In looking at how Verity and Woodhouse & Rawson cited aristocratic clients in their advertising, one might infer (wrongly) on a Hughesian reading that these upper-class consumers were entirely passive recipients of the new systems technocracy. After all British aristocrats, male and female, have long (falsely) been assumed to have made no significant innovations since enacting canals and agricultural improvements in the Georgian era.62 Yet, building on Cannadine, we challenge this misguided caricature of fading aristocratic agency. Whereas Trentmann’s analysis in Empire of Things (2016) treats aristocrats as leading consumers of new luxury goods only up to the early modern period, and only in non-European settings, we show that their engagement with innovative technologies was still crucial in Victorian and early Edwardian England.63 Our new culturally inclusive approach to electrification is guided by Trentmann’s more recent (2018) inter-disciplinary writings on ‘Getting to grips with energy’ that is informed by insights from cultural anthropology:64 ‘how people use energy relates to how they value it and thus what it enables them to accomplish’.65 For early electricity, the accomplishment that we trace is the performance of luxury consumption. In that sense we follow Trentmann’s injunction for future research on energy to tell a richer story ‘with the people put back in it’. This involves focusing on both aristocrats and engineers, with aristocrats featuring among financiers, consumers and engineers. Most importantly it involves looking at how female aristocrats carried a significant persuasive power in their innovative use of electricity. Although we see that the language of agents and agency adopted was not commonly agreed between the parties concerned, we can understand perhaps how it was the promotional work of Jenny, Lady Churchill rather than Lord Randolph Churchill who accrued the epithet of ‘advertising agent’ from the electrical contractor-entrepreneur Crompton.
The case in point is the electrification c.1884-85, of Lord and Lady Churchills’ town house at 2 Connaught Place, in the elegant Marble Arch area of West London, over-looking the north side of Hyde Park. Looking back to their occupancy of this house for the decade from c.1883, with sons Winston and John, in her 1908 autobiography, Lady Churchill presents this as a matter of her own pioneering agency as the ‘first private house in London to have electric lights’. Nevertheless, she also notes in passing late in her narrative that this was ‘gift of an installation’ and served as ‘an advertisement’ for the company which had ‘offered to put into our house free of cost’.66 She makes no explicit mention of the gifting manufacturer and contractor, Crompton. Instead she looked back on this heyday as when the Churchills were so fashionable that it was only natural that any entrepreneur wishing to promote a novel commercial enterprise would come to their family, and offer this novelty gratis in order to show it to the rest of their elite social circles. And their innovation was certainly noticed by neighbours. As Lady Churchill writes of an era well before any local grid networks were available, and at a time when the first electricity supply legislation was passing through the House of Commons, their only supply of electricity was from a (presumably coal-fired) basement electricity generator:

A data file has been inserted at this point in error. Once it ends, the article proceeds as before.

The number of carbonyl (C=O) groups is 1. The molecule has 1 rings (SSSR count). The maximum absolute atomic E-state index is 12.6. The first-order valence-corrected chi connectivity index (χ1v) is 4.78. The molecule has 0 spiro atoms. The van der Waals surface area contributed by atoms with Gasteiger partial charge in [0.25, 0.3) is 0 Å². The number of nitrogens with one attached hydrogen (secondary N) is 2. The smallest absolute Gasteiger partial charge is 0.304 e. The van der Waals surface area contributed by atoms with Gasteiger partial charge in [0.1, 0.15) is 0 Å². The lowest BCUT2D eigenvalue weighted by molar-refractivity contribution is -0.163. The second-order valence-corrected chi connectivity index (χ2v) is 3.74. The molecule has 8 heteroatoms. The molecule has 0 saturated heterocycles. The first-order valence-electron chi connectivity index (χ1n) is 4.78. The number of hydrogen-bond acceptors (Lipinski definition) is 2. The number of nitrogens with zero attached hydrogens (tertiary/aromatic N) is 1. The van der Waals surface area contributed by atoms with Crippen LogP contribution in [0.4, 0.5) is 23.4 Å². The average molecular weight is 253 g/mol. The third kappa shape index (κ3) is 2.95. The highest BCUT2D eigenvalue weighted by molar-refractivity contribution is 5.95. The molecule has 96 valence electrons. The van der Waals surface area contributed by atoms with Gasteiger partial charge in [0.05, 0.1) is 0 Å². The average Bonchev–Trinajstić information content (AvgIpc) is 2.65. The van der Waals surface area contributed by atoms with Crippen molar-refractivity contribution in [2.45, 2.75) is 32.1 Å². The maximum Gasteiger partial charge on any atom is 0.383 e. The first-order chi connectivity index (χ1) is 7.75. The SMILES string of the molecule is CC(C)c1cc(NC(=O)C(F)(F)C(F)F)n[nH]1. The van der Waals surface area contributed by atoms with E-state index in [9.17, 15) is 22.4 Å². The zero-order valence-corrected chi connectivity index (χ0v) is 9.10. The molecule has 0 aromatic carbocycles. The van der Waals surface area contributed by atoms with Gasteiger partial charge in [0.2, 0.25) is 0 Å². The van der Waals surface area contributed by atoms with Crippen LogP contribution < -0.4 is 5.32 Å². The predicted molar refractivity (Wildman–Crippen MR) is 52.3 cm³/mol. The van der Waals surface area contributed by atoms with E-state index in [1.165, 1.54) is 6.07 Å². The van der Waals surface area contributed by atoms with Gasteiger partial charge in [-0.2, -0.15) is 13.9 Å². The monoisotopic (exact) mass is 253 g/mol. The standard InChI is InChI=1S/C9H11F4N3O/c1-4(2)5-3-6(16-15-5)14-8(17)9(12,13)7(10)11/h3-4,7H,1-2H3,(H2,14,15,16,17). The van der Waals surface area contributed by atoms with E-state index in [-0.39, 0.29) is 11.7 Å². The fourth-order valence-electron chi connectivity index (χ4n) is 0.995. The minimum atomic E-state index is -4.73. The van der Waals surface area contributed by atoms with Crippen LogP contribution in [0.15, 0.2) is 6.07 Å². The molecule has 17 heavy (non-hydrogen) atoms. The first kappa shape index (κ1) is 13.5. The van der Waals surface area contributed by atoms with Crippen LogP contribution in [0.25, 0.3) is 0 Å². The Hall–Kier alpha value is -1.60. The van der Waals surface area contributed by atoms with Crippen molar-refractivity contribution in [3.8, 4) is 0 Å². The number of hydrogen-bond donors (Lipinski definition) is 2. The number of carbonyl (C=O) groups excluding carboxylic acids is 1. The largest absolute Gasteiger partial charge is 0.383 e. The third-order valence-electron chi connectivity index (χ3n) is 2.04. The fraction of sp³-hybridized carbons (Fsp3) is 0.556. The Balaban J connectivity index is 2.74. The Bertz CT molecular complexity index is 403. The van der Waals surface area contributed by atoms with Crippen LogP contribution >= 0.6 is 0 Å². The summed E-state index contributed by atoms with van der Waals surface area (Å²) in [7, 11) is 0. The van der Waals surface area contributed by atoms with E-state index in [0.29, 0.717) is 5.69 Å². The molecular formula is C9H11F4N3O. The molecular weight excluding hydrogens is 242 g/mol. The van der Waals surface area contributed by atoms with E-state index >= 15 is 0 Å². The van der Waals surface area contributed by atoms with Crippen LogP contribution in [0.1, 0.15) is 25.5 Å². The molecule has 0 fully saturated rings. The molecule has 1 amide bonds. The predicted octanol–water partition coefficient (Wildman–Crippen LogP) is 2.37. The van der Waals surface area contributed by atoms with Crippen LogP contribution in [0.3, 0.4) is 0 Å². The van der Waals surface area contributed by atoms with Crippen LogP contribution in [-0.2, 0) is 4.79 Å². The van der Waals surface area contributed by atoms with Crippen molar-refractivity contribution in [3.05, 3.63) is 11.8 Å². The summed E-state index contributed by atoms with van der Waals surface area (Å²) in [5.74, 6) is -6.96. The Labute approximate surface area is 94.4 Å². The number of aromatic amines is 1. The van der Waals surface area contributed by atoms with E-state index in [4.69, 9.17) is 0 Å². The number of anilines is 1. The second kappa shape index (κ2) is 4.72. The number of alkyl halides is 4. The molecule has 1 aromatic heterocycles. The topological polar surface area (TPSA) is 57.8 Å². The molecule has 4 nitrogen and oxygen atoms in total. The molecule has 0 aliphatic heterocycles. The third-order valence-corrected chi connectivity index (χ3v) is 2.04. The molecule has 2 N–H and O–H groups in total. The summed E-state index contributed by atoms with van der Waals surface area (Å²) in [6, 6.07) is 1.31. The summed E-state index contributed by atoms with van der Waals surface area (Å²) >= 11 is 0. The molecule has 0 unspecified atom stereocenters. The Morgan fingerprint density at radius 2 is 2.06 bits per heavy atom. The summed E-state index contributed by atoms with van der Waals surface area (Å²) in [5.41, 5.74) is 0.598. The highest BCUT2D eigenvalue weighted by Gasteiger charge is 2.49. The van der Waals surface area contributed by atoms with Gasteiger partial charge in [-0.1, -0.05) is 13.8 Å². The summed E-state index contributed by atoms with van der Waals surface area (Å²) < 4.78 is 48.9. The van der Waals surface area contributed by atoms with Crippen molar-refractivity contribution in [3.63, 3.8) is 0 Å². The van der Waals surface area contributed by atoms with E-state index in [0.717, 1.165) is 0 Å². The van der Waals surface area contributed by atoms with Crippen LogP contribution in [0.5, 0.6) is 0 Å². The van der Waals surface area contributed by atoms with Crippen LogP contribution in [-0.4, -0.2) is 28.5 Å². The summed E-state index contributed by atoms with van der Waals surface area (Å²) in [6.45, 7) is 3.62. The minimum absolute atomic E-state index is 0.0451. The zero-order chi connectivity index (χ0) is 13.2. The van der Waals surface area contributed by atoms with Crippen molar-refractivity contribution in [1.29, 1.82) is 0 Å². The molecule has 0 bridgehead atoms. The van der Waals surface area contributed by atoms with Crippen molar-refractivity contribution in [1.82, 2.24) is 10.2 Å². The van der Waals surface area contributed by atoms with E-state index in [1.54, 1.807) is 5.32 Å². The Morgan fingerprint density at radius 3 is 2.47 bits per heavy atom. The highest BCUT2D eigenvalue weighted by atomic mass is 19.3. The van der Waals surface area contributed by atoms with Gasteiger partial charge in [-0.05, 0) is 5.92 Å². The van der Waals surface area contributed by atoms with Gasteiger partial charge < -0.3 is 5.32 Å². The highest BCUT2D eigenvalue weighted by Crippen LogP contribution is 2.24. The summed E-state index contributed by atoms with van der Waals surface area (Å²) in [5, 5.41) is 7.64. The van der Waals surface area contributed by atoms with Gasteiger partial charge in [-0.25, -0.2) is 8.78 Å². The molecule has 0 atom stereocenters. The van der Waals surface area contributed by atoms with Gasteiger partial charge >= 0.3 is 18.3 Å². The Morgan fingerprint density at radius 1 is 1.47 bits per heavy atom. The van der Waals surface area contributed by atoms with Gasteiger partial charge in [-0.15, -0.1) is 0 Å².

We had a small dynamo placed in a cellar underneath the streets, and the noise of it greatly excited all the horses as they approached our door. The light was such an innovation that much curiosity and interest were evinced to see it, and people used to ask for permission to come to the house.67
The recurrent fallibility of this dynamo, however, necessitated fetching lamps and candles from the same basement to keep dinner their parties illuminated (see discussion in Domesticating Electricity). More than that, however, there were legal and financial complications arising from having this as a gift:
The electric light did not prove to us an unmitigated blessing, inasmuch as Randolph having spoken enthusiastically in the House of Commons in favour of an Electric Lighting Bill,68 felt he could no longer accept the gift of the installation which by way of an advertisement a company had offered to put into our house free of cost. Unfortunately, there being no contract, we were charged double or treble the real price.69
A somewhat different view of this installation is apparent in the writings of Rookes Evelyn Bell Crompton, a mechanical engineer and military veteran of the Indian Empire. His mechanical engineering company based in Chelmsford, Essex, quickly adapted to electrical engineering when the commercial opportunities for Swan and Edison lighting emerged in c.1882. Using his imperial connections to gain access to the gentry, he sought out upper class patrons to promote the expensive and rather hazardous innovative dynamos that his company manufactures. While it was male aristocrats who had the financial resources to pay for such indulgences it was evidently the social caché of the female aristocrats that was most important in such situations. Indeed writing his autobiography seven years after Lady Churchill’s death in 1928, he cast her role as that of ‘advertising agent’ – a representation which she herself would not have accepted – and highlighted details of her boudoir arrangements that would doubtless have been less acceptable to publish 40 years earlier: